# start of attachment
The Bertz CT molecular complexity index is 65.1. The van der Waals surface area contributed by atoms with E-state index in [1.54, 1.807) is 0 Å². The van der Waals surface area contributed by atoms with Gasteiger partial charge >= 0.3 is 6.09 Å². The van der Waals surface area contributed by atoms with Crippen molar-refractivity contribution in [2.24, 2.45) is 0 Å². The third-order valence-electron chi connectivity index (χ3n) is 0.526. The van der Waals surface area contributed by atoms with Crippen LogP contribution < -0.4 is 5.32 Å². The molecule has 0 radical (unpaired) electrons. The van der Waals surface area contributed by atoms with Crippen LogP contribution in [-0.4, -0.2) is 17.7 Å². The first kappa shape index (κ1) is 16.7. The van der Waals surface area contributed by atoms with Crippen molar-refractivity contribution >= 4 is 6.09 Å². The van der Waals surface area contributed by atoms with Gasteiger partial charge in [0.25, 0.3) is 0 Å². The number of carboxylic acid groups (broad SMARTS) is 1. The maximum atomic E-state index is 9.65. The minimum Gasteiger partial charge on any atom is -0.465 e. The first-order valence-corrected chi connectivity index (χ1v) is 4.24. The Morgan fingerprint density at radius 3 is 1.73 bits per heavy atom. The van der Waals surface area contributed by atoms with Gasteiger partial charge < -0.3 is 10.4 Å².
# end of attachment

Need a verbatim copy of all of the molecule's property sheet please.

The Bertz CT molecular complexity index is 65.1. The van der Waals surface area contributed by atoms with E-state index in [1.54, 1.807) is 0 Å². The van der Waals surface area contributed by atoms with Gasteiger partial charge >= 0.3 is 6.09 Å². The van der Waals surface area contributed by atoms with Crippen molar-refractivity contribution in [2.24, 2.45) is 0 Å². The third-order valence-electron chi connectivity index (χ3n) is 0.526. The van der Waals surface area contributed by atoms with Crippen LogP contribution < -0.4 is 5.32 Å². The molecule has 0 radical (unpaired) electrons. The van der Waals surface area contributed by atoms with Crippen LogP contribution in [-0.4, -0.2) is 17.7 Å². The first kappa shape index (κ1) is 16.7. The van der Waals surface area contributed by atoms with Crippen molar-refractivity contribution >= 4 is 6.09 Å². The van der Waals surface area contributed by atoms with Gasteiger partial charge in [0.25, 0.3) is 0 Å². The number of carboxylic acid groups (broad SMARTS) is 1. The maximum atomic E-state index is 9.65. The minimum Gasteiger partial charge on any atom is -0.465 e. The first-order valence-corrected chi connectivity index (χ1v) is 4.24. The Morgan fingerprint density at radius 3 is 1.73 bits per heavy atom. The van der Waals surface area contributed by atoms with Gasteiger partial charge < -0.3 is 10.4 Å².